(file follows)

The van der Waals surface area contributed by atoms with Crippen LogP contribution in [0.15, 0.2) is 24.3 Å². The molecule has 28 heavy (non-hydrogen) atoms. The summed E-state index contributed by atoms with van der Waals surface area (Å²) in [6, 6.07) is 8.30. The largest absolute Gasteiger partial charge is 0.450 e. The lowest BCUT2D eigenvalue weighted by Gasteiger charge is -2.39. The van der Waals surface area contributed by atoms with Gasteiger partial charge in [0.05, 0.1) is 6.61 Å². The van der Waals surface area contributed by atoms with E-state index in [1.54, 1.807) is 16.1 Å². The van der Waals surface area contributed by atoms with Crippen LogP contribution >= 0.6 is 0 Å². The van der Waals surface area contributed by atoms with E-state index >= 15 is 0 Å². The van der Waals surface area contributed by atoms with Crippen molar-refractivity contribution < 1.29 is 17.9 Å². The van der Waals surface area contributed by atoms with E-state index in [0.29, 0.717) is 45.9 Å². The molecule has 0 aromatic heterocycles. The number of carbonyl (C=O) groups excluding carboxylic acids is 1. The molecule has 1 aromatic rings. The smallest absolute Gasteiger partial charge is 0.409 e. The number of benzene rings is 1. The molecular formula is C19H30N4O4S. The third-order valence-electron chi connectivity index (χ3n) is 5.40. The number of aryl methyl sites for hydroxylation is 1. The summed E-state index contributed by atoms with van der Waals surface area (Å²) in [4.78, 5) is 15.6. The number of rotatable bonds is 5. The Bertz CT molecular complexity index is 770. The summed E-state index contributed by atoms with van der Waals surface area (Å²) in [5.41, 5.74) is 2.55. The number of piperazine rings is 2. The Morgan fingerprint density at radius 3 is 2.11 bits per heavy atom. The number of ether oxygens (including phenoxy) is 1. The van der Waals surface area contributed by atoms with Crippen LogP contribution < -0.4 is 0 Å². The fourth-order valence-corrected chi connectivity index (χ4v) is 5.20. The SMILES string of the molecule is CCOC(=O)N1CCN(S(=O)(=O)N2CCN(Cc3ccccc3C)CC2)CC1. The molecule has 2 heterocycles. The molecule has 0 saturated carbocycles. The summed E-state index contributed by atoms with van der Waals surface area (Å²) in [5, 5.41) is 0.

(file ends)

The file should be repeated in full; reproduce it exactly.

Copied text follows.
The van der Waals surface area contributed by atoms with Crippen LogP contribution in [0.15, 0.2) is 24.3 Å². The molecule has 28 heavy (non-hydrogen) atoms. The summed E-state index contributed by atoms with van der Waals surface area (Å²) in [6, 6.07) is 8.30. The largest absolute Gasteiger partial charge is 0.450 e. The lowest BCUT2D eigenvalue weighted by Gasteiger charge is -2.39. The van der Waals surface area contributed by atoms with Gasteiger partial charge in [0.05, 0.1) is 6.61 Å². The van der Waals surface area contributed by atoms with E-state index in [1.54, 1.807) is 16.1 Å². The van der Waals surface area contributed by atoms with Crippen LogP contribution >= 0.6 is 0 Å². The van der Waals surface area contributed by atoms with E-state index >= 15 is 0 Å². The van der Waals surface area contributed by atoms with Crippen molar-refractivity contribution < 1.29 is 17.9 Å². The van der Waals surface area contributed by atoms with E-state index in [0.29, 0.717) is 45.9 Å². The molecule has 0 aromatic heterocycles. The number of carbonyl (C=O) groups excluding carboxylic acids is 1. The molecule has 1 aromatic rings. The smallest absolute Gasteiger partial charge is 0.409 e. The number of benzene rings is 1. The molecular formula is C19H30N4O4S. The third-order valence-electron chi connectivity index (χ3n) is 5.40. The number of aryl methyl sites for hydroxylation is 1. The summed E-state index contributed by atoms with van der Waals surface area (Å²) in [4.78, 5) is 15.6. The number of rotatable bonds is 5. The Bertz CT molecular complexity index is 770. The summed E-state index contributed by atoms with van der Waals surface area (Å²) in [5.41, 5.74) is 2.55. The number of piperazine rings is 2. The Morgan fingerprint density at radius 3 is 2.11 bits per heavy atom. The number of ether oxygens (including phenoxy) is 1. The van der Waals surface area contributed by atoms with Crippen LogP contribution < -0.4 is 0 Å². The fourth-order valence-corrected chi connectivity index (χ4v) is 5.20. The SMILES string of the molecule is CCOC(=O)N1CCN(S(=O)(=O)N2CCN(Cc3ccccc3C)CC2)CC1. The molecule has 2 heterocycles. The molecule has 0 saturated carbocycles. The summed E-state index contributed by atoms with van der Waals surface area (Å²) in [5, 5.41) is 0.